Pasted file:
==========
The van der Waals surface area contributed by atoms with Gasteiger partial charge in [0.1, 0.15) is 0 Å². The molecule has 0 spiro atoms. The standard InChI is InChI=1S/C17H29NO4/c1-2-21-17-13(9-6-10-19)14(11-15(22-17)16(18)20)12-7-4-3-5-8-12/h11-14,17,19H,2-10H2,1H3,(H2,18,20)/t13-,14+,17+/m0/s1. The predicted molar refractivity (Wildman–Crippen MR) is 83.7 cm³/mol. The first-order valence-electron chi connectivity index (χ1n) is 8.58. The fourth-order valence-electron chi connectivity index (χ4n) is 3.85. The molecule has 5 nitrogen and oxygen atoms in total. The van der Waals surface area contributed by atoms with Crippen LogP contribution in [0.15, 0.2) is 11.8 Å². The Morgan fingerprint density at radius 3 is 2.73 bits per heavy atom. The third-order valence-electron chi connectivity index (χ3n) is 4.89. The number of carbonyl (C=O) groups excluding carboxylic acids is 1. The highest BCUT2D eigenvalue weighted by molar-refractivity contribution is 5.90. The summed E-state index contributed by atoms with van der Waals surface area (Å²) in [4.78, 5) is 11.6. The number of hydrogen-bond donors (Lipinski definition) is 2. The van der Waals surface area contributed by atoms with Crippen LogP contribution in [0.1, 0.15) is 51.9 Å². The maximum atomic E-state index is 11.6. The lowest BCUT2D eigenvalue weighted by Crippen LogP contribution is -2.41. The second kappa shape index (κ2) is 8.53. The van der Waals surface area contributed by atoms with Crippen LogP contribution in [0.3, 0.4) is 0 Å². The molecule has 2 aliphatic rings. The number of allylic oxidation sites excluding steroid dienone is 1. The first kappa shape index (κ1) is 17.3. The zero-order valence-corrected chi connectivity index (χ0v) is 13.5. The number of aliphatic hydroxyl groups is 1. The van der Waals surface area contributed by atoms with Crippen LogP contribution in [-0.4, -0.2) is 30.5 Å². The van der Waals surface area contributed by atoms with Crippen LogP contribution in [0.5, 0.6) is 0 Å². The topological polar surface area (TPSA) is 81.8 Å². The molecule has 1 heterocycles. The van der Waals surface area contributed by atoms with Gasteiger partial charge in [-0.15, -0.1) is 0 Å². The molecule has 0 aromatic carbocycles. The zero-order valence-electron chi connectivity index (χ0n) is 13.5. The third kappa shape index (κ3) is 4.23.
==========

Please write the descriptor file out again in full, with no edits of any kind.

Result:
The van der Waals surface area contributed by atoms with Gasteiger partial charge in [0.1, 0.15) is 0 Å². The molecule has 0 spiro atoms. The standard InChI is InChI=1S/C17H29NO4/c1-2-21-17-13(9-6-10-19)14(11-15(22-17)16(18)20)12-7-4-3-5-8-12/h11-14,17,19H,2-10H2,1H3,(H2,18,20)/t13-,14+,17+/m0/s1. The predicted molar refractivity (Wildman–Crippen MR) is 83.7 cm³/mol. The first-order valence-electron chi connectivity index (χ1n) is 8.58. The fourth-order valence-electron chi connectivity index (χ4n) is 3.85. The molecule has 5 nitrogen and oxygen atoms in total. The van der Waals surface area contributed by atoms with Crippen LogP contribution in [0.15, 0.2) is 11.8 Å². The Morgan fingerprint density at radius 3 is 2.73 bits per heavy atom. The third-order valence-electron chi connectivity index (χ3n) is 4.89. The number of carbonyl (C=O) groups excluding carboxylic acids is 1. The highest BCUT2D eigenvalue weighted by molar-refractivity contribution is 5.90. The summed E-state index contributed by atoms with van der Waals surface area (Å²) in [4.78, 5) is 11.6. The number of hydrogen-bond donors (Lipinski definition) is 2. The van der Waals surface area contributed by atoms with Crippen LogP contribution in [0.1, 0.15) is 51.9 Å². The maximum atomic E-state index is 11.6. The lowest BCUT2D eigenvalue weighted by Crippen LogP contribution is -2.41. The second kappa shape index (κ2) is 8.53. The van der Waals surface area contributed by atoms with Crippen LogP contribution in [0.3, 0.4) is 0 Å². The molecule has 2 aliphatic rings. The number of allylic oxidation sites excluding steroid dienone is 1. The first kappa shape index (κ1) is 17.3. The zero-order valence-corrected chi connectivity index (χ0v) is 13.5. The number of aliphatic hydroxyl groups is 1. The van der Waals surface area contributed by atoms with Crippen LogP contribution in [-0.4, -0.2) is 30.5 Å². The van der Waals surface area contributed by atoms with Crippen LogP contribution in [0.5, 0.6) is 0 Å². The topological polar surface area (TPSA) is 81.8 Å². The molecule has 1 heterocycles. The van der Waals surface area contributed by atoms with Gasteiger partial charge in [-0.15, -0.1) is 0 Å². The molecule has 0 aromatic carbocycles. The zero-order valence-electron chi connectivity index (χ0n) is 13.5. The third kappa shape index (κ3) is 4.23.